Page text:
The body is a Castle

— Spenser, Edmund (1552-1599)

Work Title
The body is a Castle
Metaphor in Context
First she them led up to the Castle wall,
That was so high, as foe might not it clime,
And all so faire, and fensible withall,
Not built of bricke, ne yet of stone and lime,
But of thing like to that Aegyptian slime,
Whereof king Nine whilome built Babell towre;
But O great pitty, that no lenger time
So goodly workemanship should not endure:
Soone it must turne to earth; no earthly thing is sure.

The frame thereof seemed partly circulare,
And part triangulare, O worke divine;
Those two the first and last proportions are,
The one imperfect, mortall, feminine;
Th'other immortall, perfect, masculine,
And twixt them both a quadrate was the base,
Proportioned equally by seven and nine;
Nine was the circle set in heavens place,
All which compacted made a goodly diapase.

Therein two gates were placed seemly well:
The one before, by which all in did pas,
Did th'other far in workmanship excell;
For not of wood, nor of enduring bras,
But of more worthy substance framd it was;
Doubly disparted, it did locke and close,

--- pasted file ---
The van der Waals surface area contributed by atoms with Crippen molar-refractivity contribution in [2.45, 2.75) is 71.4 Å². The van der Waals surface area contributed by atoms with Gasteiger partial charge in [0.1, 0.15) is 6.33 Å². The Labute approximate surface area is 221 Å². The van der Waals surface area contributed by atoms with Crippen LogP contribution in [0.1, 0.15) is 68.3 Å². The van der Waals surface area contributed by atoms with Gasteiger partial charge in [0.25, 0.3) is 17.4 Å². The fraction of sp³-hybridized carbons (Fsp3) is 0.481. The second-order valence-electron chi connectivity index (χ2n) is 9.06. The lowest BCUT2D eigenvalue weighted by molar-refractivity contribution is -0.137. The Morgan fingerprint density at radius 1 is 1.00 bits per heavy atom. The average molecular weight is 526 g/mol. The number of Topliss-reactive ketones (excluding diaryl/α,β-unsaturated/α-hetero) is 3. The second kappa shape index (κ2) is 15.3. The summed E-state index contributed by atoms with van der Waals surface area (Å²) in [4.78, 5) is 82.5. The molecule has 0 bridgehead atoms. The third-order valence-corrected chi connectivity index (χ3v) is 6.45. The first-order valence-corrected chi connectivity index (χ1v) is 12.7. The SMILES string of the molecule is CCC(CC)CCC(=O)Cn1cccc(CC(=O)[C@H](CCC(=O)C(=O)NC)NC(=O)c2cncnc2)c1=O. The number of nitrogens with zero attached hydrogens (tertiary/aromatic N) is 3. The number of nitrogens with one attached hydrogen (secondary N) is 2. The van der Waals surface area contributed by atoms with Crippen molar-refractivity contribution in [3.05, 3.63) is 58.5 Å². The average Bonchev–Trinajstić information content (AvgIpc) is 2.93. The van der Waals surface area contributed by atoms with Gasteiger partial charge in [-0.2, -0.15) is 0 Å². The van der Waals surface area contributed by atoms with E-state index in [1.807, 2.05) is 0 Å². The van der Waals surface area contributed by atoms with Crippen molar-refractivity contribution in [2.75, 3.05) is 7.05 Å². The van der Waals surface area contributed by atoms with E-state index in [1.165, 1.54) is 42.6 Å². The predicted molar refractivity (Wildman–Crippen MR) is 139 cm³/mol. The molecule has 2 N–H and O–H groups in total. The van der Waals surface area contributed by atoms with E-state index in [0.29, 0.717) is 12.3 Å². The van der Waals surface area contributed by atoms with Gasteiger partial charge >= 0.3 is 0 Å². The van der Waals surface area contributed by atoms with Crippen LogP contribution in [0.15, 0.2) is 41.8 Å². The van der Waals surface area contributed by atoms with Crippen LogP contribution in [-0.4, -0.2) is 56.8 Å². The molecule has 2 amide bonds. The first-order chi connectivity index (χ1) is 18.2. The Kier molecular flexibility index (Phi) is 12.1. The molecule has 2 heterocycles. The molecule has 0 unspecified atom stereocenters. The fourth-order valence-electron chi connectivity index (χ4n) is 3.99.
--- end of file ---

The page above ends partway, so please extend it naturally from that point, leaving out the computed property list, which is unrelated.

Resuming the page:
Still open to their friends, and closéd to their foes.

Of hewen stone the porch was fairely wrought,
Stone more of valew, and more smooth and fine,
Then Jet or Marble far from Ireland brought;
Over the which was cast a wandring vine,
Enchacéd with a wanton yvie twine.
And over it a faire Portcullis hong,
Which to the gate directly did incline,
With comely compasse, and compacture strong,
Neither unseemely short, nor yet exceeding long.

Within the Barbican a Porter sate,
Day and night duely keeping watch and ward,
Nor wight, nor word mote passe out of the gate,
But in good order, and with dew regard;
Utterers of secrets he from thence debard,
Bablers of folly, and blazers of crime.
His larumbell might lowd and wide be hard,
When cause requird, but never out of time;
Early and late it rong, at evening and at prime.

And round about the porch on every side
Twise sixteen warders sat, all arméd bright
In glistring steele, and strongly fortifide:
Tall yeomen seeméd they, and of great might,
And were enraungéd ready, still for fight.
By them as Alma passéd with her guestes,
They did obeysaunce, as beseeméd right,
And then againe returnéd to their restes:
The Porter eke to her did lout with humble gestes.

Thence she them brought into a stately Hall,
Wherein were many tables faire dispred,
And ready dight with drapets festivall,
Against the viaundes should be ministred.
At th'upper end there sate, yclad in red
Downe to the ground, a comely personage,
That in his hand a white rod menagéd,
He Steward was hight Diet; rype of age,
And in demeanure sober, and in counsell sage.

Reading MacDonald's History of the Concept of Mind
Spenser, Edmund. Edmund Spenser's Poetry. A Norton Critical Edition. Third Edition. Ed. Hugh Maclean and Anne Lake Prescott. New York and London: W. W. Norton and Co., 1993.
Date of Entry

The Mind is a Metaphor is authored by Brad Pasanek, Assistant Professor of English, University of Virginia.